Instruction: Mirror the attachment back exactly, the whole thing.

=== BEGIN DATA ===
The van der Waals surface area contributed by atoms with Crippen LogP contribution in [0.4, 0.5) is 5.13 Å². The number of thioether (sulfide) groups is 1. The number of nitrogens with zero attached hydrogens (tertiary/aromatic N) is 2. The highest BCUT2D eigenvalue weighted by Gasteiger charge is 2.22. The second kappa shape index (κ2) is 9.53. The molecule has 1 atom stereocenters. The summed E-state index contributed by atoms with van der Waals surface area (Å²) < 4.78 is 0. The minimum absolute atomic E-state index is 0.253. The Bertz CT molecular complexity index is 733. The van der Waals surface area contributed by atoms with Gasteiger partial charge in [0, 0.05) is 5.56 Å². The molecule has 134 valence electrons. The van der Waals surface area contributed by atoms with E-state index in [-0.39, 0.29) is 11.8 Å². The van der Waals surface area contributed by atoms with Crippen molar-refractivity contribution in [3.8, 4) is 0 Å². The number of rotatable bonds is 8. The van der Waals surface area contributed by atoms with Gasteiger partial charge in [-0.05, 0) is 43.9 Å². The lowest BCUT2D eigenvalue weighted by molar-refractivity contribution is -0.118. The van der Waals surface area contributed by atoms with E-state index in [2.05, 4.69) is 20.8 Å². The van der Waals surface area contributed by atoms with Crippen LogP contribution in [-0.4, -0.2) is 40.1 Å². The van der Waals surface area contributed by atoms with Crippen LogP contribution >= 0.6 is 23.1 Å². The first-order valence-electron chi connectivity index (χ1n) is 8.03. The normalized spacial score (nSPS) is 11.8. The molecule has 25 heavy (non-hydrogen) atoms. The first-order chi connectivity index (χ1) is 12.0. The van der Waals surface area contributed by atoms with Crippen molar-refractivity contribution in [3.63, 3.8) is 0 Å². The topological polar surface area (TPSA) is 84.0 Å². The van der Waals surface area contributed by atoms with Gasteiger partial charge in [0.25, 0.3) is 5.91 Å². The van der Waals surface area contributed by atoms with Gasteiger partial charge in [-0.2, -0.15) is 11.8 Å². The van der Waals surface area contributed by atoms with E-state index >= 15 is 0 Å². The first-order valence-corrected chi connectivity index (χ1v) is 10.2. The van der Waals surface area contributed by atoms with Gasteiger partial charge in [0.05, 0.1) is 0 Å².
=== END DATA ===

The van der Waals surface area contributed by atoms with Crippen LogP contribution in [0.4, 0.5) is 5.13 Å². The number of thioether (sulfide) groups is 1. The number of nitrogens with zero attached hydrogens (tertiary/aromatic N) is 2. The highest BCUT2D eigenvalue weighted by Gasteiger charge is 2.22. The second kappa shape index (κ2) is 9.53. The molecule has 1 atom stereocenters. The summed E-state index contributed by atoms with van der Waals surface area (Å²) < 4.78 is 0. The minimum absolute atomic E-state index is 0.253. The Bertz CT molecular complexity index is 733. The van der Waals surface area contributed by atoms with Gasteiger partial charge in [0, 0.05) is 5.56 Å². The molecule has 134 valence electrons. The van der Waals surface area contributed by atoms with E-state index in [-0.39, 0.29) is 11.8 Å². The van der Waals surface area contributed by atoms with Crippen molar-refractivity contribution in [3.8, 4) is 0 Å². The number of rotatable bonds is 8. The van der Waals surface area contributed by atoms with Gasteiger partial charge in [-0.05, 0) is 43.9 Å². The lowest BCUT2D eigenvalue weighted by molar-refractivity contribution is -0.118. The van der Waals surface area contributed by atoms with E-state index in [2.05, 4.69) is 20.8 Å². The van der Waals surface area contributed by atoms with Crippen LogP contribution in [-0.4, -0.2) is 40.1 Å². The van der Waals surface area contributed by atoms with Crippen LogP contribution >= 0.6 is 23.1 Å². The first-order valence-electron chi connectivity index (χ1n) is 8.03. The normalized spacial score (nSPS) is 11.8. The molecule has 25 heavy (non-hydrogen) atoms. The first-order chi connectivity index (χ1) is 12.0. The van der Waals surface area contributed by atoms with Crippen molar-refractivity contribution in [3.63, 3.8) is 0 Å². The topological polar surface area (TPSA) is 84.0 Å². The van der Waals surface area contributed by atoms with Gasteiger partial charge in [0.25, 0.3) is 5.91 Å². The van der Waals surface area contributed by atoms with Gasteiger partial charge in [-0.2, -0.15) is 11.8 Å². The van der Waals surface area contributed by atoms with E-state index >= 15 is 0 Å². The first-order valence-corrected chi connectivity index (χ1v) is 10.2. The van der Waals surface area contributed by atoms with Gasteiger partial charge in [0.05, 0.1) is 0 Å².